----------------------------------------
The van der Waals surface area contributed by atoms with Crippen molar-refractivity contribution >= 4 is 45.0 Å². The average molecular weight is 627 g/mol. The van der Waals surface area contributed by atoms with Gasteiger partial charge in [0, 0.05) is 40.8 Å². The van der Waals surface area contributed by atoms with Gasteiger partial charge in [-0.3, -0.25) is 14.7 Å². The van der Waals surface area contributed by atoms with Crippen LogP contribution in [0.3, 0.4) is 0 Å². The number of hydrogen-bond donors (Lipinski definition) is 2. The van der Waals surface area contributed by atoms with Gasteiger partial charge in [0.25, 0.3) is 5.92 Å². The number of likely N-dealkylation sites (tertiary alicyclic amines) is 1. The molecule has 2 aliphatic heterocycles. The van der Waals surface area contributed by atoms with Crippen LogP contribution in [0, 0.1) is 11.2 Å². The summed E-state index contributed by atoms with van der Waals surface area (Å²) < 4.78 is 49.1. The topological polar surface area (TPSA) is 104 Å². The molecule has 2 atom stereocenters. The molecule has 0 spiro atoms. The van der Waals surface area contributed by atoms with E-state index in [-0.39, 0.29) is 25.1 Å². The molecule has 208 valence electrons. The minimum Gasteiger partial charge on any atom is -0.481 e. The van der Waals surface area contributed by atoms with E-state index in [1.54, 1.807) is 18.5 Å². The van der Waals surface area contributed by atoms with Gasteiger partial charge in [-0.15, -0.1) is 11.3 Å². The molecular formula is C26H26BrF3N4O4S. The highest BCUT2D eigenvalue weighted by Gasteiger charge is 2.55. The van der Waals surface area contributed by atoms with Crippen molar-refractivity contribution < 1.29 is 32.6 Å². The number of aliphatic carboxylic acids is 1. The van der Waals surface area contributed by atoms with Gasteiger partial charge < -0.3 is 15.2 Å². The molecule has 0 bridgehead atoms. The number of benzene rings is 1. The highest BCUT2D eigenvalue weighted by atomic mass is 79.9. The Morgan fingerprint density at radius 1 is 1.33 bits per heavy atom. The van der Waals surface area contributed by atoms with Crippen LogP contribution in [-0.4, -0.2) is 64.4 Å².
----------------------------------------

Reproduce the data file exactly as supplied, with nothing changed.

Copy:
The van der Waals surface area contributed by atoms with Crippen molar-refractivity contribution >= 4 is 45.0 Å². The average molecular weight is 627 g/mol. The van der Waals surface area contributed by atoms with Gasteiger partial charge in [0, 0.05) is 40.8 Å². The van der Waals surface area contributed by atoms with Gasteiger partial charge in [-0.3, -0.25) is 14.7 Å². The van der Waals surface area contributed by atoms with Crippen LogP contribution in [0.3, 0.4) is 0 Å². The number of hydrogen-bond donors (Lipinski definition) is 2. The van der Waals surface area contributed by atoms with Gasteiger partial charge in [0.25, 0.3) is 5.92 Å². The number of likely N-dealkylation sites (tertiary alicyclic amines) is 1. The molecule has 2 aliphatic heterocycles. The van der Waals surface area contributed by atoms with Crippen LogP contribution in [0, 0.1) is 11.2 Å². The summed E-state index contributed by atoms with van der Waals surface area (Å²) < 4.78 is 49.1. The topological polar surface area (TPSA) is 104 Å². The molecule has 2 atom stereocenters. The molecule has 0 spiro atoms. The van der Waals surface area contributed by atoms with E-state index in [-0.39, 0.29) is 25.1 Å². The molecule has 208 valence electrons. The minimum Gasteiger partial charge on any atom is -0.481 e. The van der Waals surface area contributed by atoms with E-state index in [1.54, 1.807) is 18.5 Å². The van der Waals surface area contributed by atoms with Gasteiger partial charge in [-0.15, -0.1) is 11.3 Å². The molecular formula is C26H26BrF3N4O4S. The highest BCUT2D eigenvalue weighted by Gasteiger charge is 2.55. The van der Waals surface area contributed by atoms with Crippen molar-refractivity contribution < 1.29 is 32.6 Å². The number of aliphatic carboxylic acids is 1. The van der Waals surface area contributed by atoms with Gasteiger partial charge < -0.3 is 15.2 Å². The molecule has 0 bridgehead atoms. The number of benzene rings is 1. The highest BCUT2D eigenvalue weighted by atomic mass is 79.9. The Morgan fingerprint density at radius 1 is 1.33 bits per heavy atom. The van der Waals surface area contributed by atoms with Crippen LogP contribution in [-0.4, -0.2) is 64.4 Å².